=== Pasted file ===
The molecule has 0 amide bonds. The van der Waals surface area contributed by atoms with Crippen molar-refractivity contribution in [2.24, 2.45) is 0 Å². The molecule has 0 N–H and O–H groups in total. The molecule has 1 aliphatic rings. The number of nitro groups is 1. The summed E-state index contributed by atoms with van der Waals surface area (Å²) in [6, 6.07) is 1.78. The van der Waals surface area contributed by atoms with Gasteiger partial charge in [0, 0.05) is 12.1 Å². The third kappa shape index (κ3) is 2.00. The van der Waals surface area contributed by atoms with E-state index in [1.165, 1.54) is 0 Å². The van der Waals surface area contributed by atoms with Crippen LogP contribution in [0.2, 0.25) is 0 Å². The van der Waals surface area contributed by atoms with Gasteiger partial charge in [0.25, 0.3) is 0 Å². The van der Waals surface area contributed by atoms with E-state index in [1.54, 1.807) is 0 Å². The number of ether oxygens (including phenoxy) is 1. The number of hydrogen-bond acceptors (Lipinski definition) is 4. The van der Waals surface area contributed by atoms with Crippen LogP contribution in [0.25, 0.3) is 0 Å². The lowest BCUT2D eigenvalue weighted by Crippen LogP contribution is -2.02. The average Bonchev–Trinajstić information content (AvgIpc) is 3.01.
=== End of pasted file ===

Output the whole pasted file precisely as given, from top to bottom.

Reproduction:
The molecule has 0 amide bonds. The van der Waals surface area contributed by atoms with Crippen molar-refractivity contribution in [2.24, 2.45) is 0 Å². The molecule has 0 N–H and O–H groups in total. The molecule has 1 aliphatic rings. The number of nitro groups is 1. The summed E-state index contributed by atoms with van der Waals surface area (Å²) in [6, 6.07) is 1.78. The van der Waals surface area contributed by atoms with Gasteiger partial charge in [0, 0.05) is 12.1 Å². The third kappa shape index (κ3) is 2.00. The van der Waals surface area contributed by atoms with E-state index in [1.165, 1.54) is 0 Å². The van der Waals surface area contributed by atoms with Crippen LogP contribution in [0.2, 0.25) is 0 Å². The van der Waals surface area contributed by atoms with Gasteiger partial charge in [0.25, 0.3) is 0 Å². The van der Waals surface area contributed by atoms with E-state index in [1.54, 1.807) is 0 Å². The number of ether oxygens (including phenoxy) is 1. The number of hydrogen-bond acceptors (Lipinski definition) is 4. The van der Waals surface area contributed by atoms with Crippen LogP contribution in [0.25, 0.3) is 0 Å². The lowest BCUT2D eigenvalue weighted by Crippen LogP contribution is -2.02. The average Bonchev–Trinajstić information content (AvgIpc) is 3.01.